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    Kansas Authorities Target Underage Smoking

    New tobacco initiative set up to prevent loss of federal funds.

    A program designed to decrease tobacco sales to minors is the price the state of Kansas had to pay to avoid losing federal funds for programs that combat substance abuse, according to a report by the Associated Press.

    The Department of Social and Rehabilitation Services plans to spend $2.3 million over two years to help retailers keep their employees from selling cigarettes, cigars, snuff and chewing tobacco to customers under 18. That spending -- $1.15 million annually -- compares to $5 million in federal funds the state could lose each year.

    Kansas was the only state to miss a federal target for compliance with laws against underage sales from October 2003 through September 2004. Thirty-eight percent of retailers inspected had sales to minors, when the national goal is only 20 percent.

    But, ultimately to combat the problem, the state probably will have to hire more employees to inspect retailers, said Kelly Peak, SRS substance abuse prevention team leader. Inspections fall to the Department of Revenue.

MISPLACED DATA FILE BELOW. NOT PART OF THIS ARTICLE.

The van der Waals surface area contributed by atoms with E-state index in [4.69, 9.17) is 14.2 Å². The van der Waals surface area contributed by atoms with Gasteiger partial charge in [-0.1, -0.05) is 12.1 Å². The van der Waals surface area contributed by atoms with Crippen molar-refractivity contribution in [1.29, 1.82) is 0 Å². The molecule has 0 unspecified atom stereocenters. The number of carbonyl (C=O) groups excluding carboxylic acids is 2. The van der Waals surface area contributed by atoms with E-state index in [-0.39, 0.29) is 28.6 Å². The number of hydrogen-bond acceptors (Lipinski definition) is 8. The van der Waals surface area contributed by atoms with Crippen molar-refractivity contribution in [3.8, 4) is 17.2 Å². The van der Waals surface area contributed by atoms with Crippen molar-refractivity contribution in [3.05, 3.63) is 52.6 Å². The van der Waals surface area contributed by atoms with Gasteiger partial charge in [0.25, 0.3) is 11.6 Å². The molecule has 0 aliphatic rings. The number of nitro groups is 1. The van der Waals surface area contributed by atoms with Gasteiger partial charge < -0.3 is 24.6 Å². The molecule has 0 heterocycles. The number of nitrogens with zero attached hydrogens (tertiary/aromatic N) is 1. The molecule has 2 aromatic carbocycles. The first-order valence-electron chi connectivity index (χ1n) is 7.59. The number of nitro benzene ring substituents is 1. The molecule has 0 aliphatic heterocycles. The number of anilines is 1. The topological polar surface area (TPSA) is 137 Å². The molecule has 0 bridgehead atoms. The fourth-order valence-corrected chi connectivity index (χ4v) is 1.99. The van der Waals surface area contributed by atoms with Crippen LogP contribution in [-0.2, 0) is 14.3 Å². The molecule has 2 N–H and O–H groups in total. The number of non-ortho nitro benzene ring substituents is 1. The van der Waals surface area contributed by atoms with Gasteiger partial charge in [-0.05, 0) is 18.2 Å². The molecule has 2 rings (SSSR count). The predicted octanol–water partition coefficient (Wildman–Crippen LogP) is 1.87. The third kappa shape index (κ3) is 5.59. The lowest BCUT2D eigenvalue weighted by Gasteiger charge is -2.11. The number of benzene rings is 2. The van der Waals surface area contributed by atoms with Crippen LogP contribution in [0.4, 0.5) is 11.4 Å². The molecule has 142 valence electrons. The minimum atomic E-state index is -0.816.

"I think generally, over time, the state agencies have done everything they could do within the resources they were provided," Peak said. "What we know is we're going to have to increase the amount of enforcement and monitoring of retailers to ensure better compliance."

    The state and anti-tobacco groups launched the new program called "It's Everybody's Business" earlier this month.

    SRS is paying for the initiative with funds raised from fees it charges some Kansans for the social services it provides. Normally, the money would be used for those services, said SRS spokesman Mike Deines.

    Deines said SRS doesn't expect the diversion of money to affect social services because the agency had enough fees built up to cover the new expenses. But continued reliance on fee dollars could become an issue in future years, he said.

    Peak said the state's noncompliance was measured by inspections of about 650 retailers out of the 3,100 that sell tobacco products. In 2002-03, noncompliance was about 22 percent before rising in the following 12 months.

    If the state continues to miss the federal targets, it will have to continue its campaign or give up the federal funds for substance abuse programs, Peak said.

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